DANCE: Q&A with ‘Loftkid’ Luis Vargas


Some people are the life of the party without even trying. And, if you’re ever in the company of ‘Loftkid’ Luis Vargas, that goes without saying. He has played a key role in the New York Dance Parade since its start, dedicating much time, money and energy to the event and House Coalition. “Underground dance culture has been in my life literally since childhood,” he explains in the following interview with Tania Fuentez Media. “When a crowd of people together howls, screams, smiles, cries, opens or closes its eyes at the same time during a favorite song, everyone in the crowd feels the joy of that moment together.”

NOTE: The 2012 New York Dance Parade will begin at 1 p.m. Saturday, May 19, along Broadway to the East Village. To register for the Dance Parade and House Coalition, visit

TFM: This year marks the sixth annual Dance Parade in New York, which attracts thousands of participants representing all cultures and styles of dance. How long have you been involved with the event and why?

I have been involved since the very first Dance Parade parade. It is the biggest and loudest way I know to express myself through art. What we as dancers do is art to us, even if right now we are not protected as artists by freedom of expression laws. Dancing is how I create.

TFM: Over the years, what challenges have you faced and overcome while volunteering in the Dance Parade and organizing the House Coalition, which usually has one of the most lively floats? What lessons have you learned along the way? How can we make things better?

The funding is always the most challenging part of making the House Coalition happen. I want to produce a full-spectrum experience, but to do so gets very expensive, so sometimes I have to do some juggling. I have gone into debt many times, but the Parade appreciates us and my efforts and they really try to help us a lot.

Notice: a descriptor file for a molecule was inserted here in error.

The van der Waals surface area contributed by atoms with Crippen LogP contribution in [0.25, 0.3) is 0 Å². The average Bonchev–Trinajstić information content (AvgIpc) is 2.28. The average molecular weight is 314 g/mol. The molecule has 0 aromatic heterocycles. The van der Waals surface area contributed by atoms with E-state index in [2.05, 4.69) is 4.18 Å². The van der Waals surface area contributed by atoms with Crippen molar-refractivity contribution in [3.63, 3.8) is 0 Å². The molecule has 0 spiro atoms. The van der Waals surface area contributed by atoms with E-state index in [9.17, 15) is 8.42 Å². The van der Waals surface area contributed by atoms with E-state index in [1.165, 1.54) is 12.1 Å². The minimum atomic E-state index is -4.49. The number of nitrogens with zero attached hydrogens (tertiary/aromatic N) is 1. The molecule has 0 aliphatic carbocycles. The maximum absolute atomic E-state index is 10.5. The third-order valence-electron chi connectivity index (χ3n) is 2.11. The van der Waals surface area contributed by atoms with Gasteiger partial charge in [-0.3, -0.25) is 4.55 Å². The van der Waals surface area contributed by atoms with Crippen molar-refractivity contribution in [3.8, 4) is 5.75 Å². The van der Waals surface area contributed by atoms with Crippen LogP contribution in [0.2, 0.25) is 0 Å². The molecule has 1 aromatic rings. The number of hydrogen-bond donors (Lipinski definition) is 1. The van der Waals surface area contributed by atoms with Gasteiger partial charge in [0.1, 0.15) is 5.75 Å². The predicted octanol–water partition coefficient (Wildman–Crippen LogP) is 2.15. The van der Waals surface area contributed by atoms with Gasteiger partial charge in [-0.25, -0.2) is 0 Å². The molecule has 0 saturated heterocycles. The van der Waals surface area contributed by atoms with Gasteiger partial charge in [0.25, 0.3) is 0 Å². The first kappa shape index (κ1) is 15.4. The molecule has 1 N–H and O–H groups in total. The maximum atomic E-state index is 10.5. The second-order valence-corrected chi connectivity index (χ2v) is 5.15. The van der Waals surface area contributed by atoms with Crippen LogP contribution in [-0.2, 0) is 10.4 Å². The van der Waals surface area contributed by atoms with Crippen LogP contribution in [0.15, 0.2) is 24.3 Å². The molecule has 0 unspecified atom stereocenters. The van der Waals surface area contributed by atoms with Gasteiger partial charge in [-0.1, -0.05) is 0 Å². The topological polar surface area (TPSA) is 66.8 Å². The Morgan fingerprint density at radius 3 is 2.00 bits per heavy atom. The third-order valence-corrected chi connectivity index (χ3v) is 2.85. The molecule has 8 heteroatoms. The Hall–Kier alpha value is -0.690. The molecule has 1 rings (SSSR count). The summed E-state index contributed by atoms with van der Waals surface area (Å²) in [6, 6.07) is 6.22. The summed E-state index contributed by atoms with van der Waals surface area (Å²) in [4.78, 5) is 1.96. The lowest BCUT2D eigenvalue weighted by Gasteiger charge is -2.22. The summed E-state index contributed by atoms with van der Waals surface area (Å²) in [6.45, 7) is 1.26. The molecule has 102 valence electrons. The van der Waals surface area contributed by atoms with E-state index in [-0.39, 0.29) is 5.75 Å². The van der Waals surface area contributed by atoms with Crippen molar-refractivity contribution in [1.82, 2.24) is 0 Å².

TFM: “Not everybody understands House music,” says a popular 90s House track … what does House music mean in your life? Does the name “Loft Kid” sum it up best? What are some of your earliest memories of NYC dance culture?

Dancing is an incredible driving force in my life, mainly because I like the freedom it gives me. Dancing frees me of life’s many, many challenges, if only for just a few hours; at the same time, dancing celebrates the fact that we are indeed alive. The joy of the dance floor is participating in and with a community that physically expresses its love for a musical moment at the same time. When a crowd of people together howls, screams, smiles, cries, opens or closes its eyes at the same time during a favorite song, everyone in the crowd feels the joy of that moment together.

Underground dance culture has been in my life literally since childhood. I have the fortune of having a mother who met the right people during one of the most dynamic eras in New York City history, among whom David Mancuso. She became a member of The Loft and went religiously during the late 70s and early 80s. The first time I ever went to The Loft, I was with my younger brother; at the time he was 5, and I was 8. The Loft was true night life, decorated for the dark hours like no other place — with an ocean of balloons. David built a class-A sound system that to this day I try to replicate. The Loft was also David’s lovely living room, and it always felt that way. You could be yourself there, or if you chose, someone else. David’s was a vacation from Life into Imagination, a Wonka Factory full of wonders and delights. I really didn’t understand until later, when I was 10 or 11 and discovered the artist inside me. That day, the dancer sprang to life, and I have been “that guy” ever since. “Loft Kid” Luis is “that guy.”

TFM: Describe what you cherish most about the Dance Parade and the role music and dance play in our society. Is there any way to effectively address and eliminate outdated NYC cabaret laws?